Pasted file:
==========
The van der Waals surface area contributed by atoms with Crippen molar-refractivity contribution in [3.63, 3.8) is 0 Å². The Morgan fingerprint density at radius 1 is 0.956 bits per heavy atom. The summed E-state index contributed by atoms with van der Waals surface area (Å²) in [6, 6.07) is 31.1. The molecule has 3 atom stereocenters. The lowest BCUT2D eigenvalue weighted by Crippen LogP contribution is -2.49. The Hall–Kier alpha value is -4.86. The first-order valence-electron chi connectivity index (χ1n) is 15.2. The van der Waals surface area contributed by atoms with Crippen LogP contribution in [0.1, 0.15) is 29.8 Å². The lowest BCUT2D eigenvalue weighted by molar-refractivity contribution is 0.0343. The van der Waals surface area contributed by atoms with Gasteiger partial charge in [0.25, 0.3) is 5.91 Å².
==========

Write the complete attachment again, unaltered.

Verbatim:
The van der Waals surface area contributed by atoms with Crippen molar-refractivity contribution in [3.63, 3.8) is 0 Å². The Morgan fingerprint density at radius 1 is 0.956 bits per heavy atom. The summed E-state index contributed by atoms with van der Waals surface area (Å²) in [6, 6.07) is 31.1. The molecule has 3 atom stereocenters. The lowest BCUT2D eigenvalue weighted by Crippen LogP contribution is -2.49. The Hall–Kier alpha value is -4.86. The first-order valence-electron chi connectivity index (χ1n) is 15.2. The van der Waals surface area contributed by atoms with Crippen LogP contribution in [0.1, 0.15) is 29.8 Å². The lowest BCUT2D eigenvalue weighted by molar-refractivity contribution is 0.0343. The van der Waals surface area contributed by atoms with Gasteiger partial charge in [0.25, 0.3) is 5.91 Å².